Little is known of al-Tamimi’s personal life. Among al-Tamimi’s contemporaries was the famed Arab geographer, Al-Muqaddasi, also from Jerusalem. Like Al-Muqaddasi, he brings down in his writings curious anecdotes about the geography of the land of Israel (Palestine) and the agronomic practices of its inhabitants, as well as its mineral resources.[5]

Medical works[edit]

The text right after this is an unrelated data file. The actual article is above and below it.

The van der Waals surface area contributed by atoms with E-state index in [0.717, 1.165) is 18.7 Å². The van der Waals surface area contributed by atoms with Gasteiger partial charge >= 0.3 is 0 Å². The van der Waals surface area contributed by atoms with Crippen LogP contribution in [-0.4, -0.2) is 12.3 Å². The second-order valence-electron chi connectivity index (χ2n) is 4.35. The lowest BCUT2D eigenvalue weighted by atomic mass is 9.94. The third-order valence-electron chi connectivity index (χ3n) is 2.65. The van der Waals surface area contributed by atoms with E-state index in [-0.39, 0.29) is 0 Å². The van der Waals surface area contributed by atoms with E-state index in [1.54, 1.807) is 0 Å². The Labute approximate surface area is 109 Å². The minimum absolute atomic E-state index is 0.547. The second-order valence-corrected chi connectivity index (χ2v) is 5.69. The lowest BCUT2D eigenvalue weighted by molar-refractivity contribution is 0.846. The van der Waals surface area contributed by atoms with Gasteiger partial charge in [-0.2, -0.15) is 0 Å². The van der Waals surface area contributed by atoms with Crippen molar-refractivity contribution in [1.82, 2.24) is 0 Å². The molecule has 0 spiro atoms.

Al-Tamimi’s most-prized medical work is The Guidebook to Basics in Food Nutrition and the Properties of non-compounded Medicines (Arabic: كتاب المرشد الى جواهر الأغذيه وقوت المفردات من الأدويه‎), known also under its abbreviated name, Al-Murshid,[6][7] of which only portions have survived. This work which treats on the properties of certain plants (antidotes) and minerals has laid the foundation for subsequent works written on medicine by other authors, particularly that composed by Ibn al-Baytar in Cairo (d. 1248/646 H), in which he treats on various antidotes used to remedy poisons inflicted by snakebite and scorpion stings, and an important Arabic treatise on antidotes for poisons written by `Ali ibn `Abd al-`Aẓim al-Anṣāri in Syria in 1270 (669 H), entitled Dhikr al-tiryaq al-faruq (Memoir on Antidotes for Poisons), where he quotes from al-Tamimi’s works,[8] some of which are no longer extant. Maimonides (1138–1204), the Jewish rabbi and physician, also made use of his works, and is quoted as saying of him: “This man who was in Jerusalem, and whose name was al-Tamimi, composed a book, calling it ‘al-Murshid,’ that is to say, ‘that which leads aright.’ They say that he was [a man] of a great learning experience. Now although most of his words were accounts drawn from others, and occasionally he would err by bringing down the words of others, nevertheless he has generally mentioned many peculiar remedies in the nature of foods, what are seen as affecting many cures [for ailments]. I have therefore deemed it fitting to speak of them, what seemed to me of them to be right in foods and in medicines.”[9]